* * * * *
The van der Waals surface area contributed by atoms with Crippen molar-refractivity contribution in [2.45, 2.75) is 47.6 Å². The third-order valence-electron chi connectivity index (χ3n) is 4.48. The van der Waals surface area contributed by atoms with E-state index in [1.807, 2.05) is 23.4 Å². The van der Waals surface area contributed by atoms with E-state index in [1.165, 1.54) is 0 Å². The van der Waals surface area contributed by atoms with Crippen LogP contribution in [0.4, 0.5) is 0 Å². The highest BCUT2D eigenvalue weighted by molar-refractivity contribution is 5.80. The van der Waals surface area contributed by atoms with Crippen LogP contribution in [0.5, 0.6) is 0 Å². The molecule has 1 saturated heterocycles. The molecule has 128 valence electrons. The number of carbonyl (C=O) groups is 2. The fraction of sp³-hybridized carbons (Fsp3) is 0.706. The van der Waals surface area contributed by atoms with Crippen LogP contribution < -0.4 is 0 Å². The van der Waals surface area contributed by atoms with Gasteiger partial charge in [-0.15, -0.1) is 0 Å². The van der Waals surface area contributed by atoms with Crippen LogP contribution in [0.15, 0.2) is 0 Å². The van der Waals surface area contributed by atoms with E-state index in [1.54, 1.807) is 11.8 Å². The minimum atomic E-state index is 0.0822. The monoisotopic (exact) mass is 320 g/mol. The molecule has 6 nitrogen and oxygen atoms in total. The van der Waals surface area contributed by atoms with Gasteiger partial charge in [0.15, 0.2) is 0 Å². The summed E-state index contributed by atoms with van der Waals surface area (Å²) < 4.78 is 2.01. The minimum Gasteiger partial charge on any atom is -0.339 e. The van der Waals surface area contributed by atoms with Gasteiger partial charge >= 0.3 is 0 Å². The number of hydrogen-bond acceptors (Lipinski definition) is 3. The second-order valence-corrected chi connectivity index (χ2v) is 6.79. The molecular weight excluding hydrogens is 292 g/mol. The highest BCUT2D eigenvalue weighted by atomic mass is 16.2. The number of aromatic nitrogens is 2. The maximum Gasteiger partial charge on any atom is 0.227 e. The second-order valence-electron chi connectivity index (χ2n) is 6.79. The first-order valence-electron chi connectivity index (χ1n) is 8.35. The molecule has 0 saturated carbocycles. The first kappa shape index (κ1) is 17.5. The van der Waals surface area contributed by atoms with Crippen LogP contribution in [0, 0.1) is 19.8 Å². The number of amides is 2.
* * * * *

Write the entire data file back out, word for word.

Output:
The van der Waals surface area contributed by atoms with Crippen molar-refractivity contribution in [2.45, 2.75) is 47.6 Å². The third-order valence-electron chi connectivity index (χ3n) is 4.48. The van der Waals surface area contributed by atoms with E-state index in [1.807, 2.05) is 23.4 Å². The van der Waals surface area contributed by atoms with E-state index in [1.165, 1.54) is 0 Å². The van der Waals surface area contributed by atoms with Crippen LogP contribution in [0.4, 0.5) is 0 Å². The highest BCUT2D eigenvalue weighted by molar-refractivity contribution is 5.80. The van der Waals surface area contributed by atoms with Crippen LogP contribution in [0.5, 0.6) is 0 Å². The molecule has 1 saturated heterocycles. The molecule has 128 valence electrons. The number of carbonyl (C=O) groups is 2. The fraction of sp³-hybridized carbons (Fsp3) is 0.706. The van der Waals surface area contributed by atoms with Crippen LogP contribution < -0.4 is 0 Å². The van der Waals surface area contributed by atoms with Gasteiger partial charge in [-0.15, -0.1) is 0 Å². The van der Waals surface area contributed by atoms with Crippen LogP contribution in [0.15, 0.2) is 0 Å². The van der Waals surface area contributed by atoms with E-state index in [1.54, 1.807) is 11.8 Å². The minimum atomic E-state index is 0.0822. The monoisotopic (exact) mass is 320 g/mol. The molecule has 6 nitrogen and oxygen atoms in total. The van der Waals surface area contributed by atoms with Gasteiger partial charge in [0.15, 0.2) is 0 Å². The summed E-state index contributed by atoms with van der Waals surface area (Å²) < 4.78 is 2.01. The minimum Gasteiger partial charge on any atom is -0.339 e. The van der Waals surface area contributed by atoms with Gasteiger partial charge >= 0.3 is 0 Å². The number of hydrogen-bond acceptors (Lipinski definition) is 3. The second-order valence-corrected chi connectivity index (χ2v) is 6.79. The molecular weight excluding hydrogens is 292 g/mol. The highest BCUT2D eigenvalue weighted by atomic mass is 16.2. The number of aromatic nitrogens is 2. The maximum Gasteiger partial charge on any atom is 0.227 e. The second-order valence-electron chi connectivity index (χ2n) is 6.79. The first-order valence-electron chi connectivity index (χ1n) is 8.35. The molecule has 0 saturated carbocycles. The first kappa shape index (κ1) is 17.5. The van der Waals surface area contributed by atoms with Crippen LogP contribution in [0, 0.1) is 19.8 Å². The number of amides is 2.